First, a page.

My fellow writer's argument: he was trying to be helpful, was promoting another author who would be grateful for the extra promotion, and he hadn't profited from posting it so it wasn't infringement.
My argument: if you haven't received permission from the author and you've posted their article, especially in its entirety, it's copyright infringement. And as writers, we should be very careful not to cross that line.
Is it copyright infringement if you reproduce an article without the author's permission? Yes.
Even if you don't make any money off it? Yes.
Even if you're trying to help that author? Yes.
There were two solutions to this issue that the writer could have explored. He could've emailed the author for permission; most authors will say yes but may have guidelines/rules. Or he could've posted the link to wherever the article was posted legally.
Over the years, I've found a handful of my articles printed online without my permission. One misspelled my name. One didn't include my name. One altered my text. One added their own advertisement links where I had linked to sites like Facebook. One didn't include a link to my website. I can assure you, I didn't feel honored and I doubt I made any sales from them. In fact, I usually asked them to either attribute me correctly, or in the case of one person who thought it was their God given right to print whatever they wanted, I asked them to remove my article. But if someone asks me first if they can reproduce one of my articles (without any changes) and adds my name (correctly spelled) and a live link to my site, I am happy. And honored.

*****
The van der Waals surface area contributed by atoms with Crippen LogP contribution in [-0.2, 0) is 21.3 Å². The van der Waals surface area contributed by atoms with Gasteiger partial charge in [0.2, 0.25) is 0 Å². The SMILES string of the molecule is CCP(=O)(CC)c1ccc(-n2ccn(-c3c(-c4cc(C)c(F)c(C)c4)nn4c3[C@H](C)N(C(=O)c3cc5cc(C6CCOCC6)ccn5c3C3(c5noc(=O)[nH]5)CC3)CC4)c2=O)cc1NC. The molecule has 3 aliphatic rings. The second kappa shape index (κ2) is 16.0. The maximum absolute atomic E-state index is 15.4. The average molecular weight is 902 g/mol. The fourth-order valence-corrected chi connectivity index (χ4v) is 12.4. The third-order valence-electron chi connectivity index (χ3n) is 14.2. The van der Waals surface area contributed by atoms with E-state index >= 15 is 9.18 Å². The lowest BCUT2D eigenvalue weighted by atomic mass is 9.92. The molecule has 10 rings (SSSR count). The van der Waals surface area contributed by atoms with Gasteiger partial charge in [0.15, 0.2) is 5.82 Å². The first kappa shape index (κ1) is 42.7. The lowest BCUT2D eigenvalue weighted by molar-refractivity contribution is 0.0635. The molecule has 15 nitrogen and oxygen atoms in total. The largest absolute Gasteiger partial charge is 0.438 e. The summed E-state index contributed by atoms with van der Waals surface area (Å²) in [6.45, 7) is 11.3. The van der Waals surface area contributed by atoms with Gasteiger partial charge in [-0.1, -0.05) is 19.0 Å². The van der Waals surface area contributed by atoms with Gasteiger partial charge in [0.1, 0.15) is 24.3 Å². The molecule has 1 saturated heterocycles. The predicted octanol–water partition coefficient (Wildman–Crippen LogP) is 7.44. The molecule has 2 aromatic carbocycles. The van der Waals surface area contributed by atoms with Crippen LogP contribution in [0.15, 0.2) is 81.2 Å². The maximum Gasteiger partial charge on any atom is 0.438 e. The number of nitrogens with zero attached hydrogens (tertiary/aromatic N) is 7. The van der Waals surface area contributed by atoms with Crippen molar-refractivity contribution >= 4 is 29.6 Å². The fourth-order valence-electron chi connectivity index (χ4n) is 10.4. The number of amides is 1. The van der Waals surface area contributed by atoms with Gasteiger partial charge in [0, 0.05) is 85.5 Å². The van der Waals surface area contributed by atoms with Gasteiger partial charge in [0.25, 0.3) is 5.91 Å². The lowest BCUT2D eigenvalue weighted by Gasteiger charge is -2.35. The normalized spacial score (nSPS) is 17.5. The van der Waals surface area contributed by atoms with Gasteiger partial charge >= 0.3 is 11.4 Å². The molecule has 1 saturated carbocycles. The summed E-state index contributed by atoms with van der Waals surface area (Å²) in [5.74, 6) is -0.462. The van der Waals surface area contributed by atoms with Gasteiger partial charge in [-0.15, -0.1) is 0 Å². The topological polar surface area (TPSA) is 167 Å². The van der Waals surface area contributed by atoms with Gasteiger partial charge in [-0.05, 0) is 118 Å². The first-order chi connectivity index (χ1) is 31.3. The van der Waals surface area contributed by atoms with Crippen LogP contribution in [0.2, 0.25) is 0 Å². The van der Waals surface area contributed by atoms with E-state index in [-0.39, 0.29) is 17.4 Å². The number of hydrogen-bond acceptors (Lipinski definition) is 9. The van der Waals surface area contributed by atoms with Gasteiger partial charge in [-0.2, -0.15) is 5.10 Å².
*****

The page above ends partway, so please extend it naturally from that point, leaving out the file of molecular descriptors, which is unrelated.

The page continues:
I know I'm not the only one who has experienced this. I once reproduced a post from a newsletter. The owner of the newsletter stated they had permission to use it and so did the subscribers. After I posted it, the author contacted me and asked me why I'd infringed on her copyright. I explained I thought she'd given permission, as was mentioned in the newsletter. She didn't even know her material had been used in that newsletter. She was pissssed!
I don't blame her, and I felt pretty awful about it. I offered to immediately remove my post, but she graciously allowed me to use it. I'd already attributed her and had included a link to her site (which was how she found out I'd printed her post).
Have you ever found your material illegally reproduced online? If you did, how did you respond? If you haven't, how would you feel about it--especially as I've mentioned--without your name or incorrectly spelled, no links to your site, edited text etc?
I think this is something every writer should be wary of. And anyone who feels that by using someone else's material, they're honoring them or helping them. You're not. Get permission. Or use links; they work. :-)
For some interesting insights into copyright, please check out the following:
- 10 Big Myths about copyright explained
- Basic Copyright Concepts For Writers
- Canadian Intelligent Property Office - Copyrights
- Canadian Authors Association - Copyright
My fellow writers and I will appreciate your respect.
Cheryl Kaye Tardif,
Bestselling author & book marketing coach
P.S. In case you're wondering, this blog post is copyrighted. If you'd like to repost it on your site, blog or to a writers' group, please email me via http://www.cherylktardif.com/. Or feel free to add just the title and link to the article here. Thank you. :-)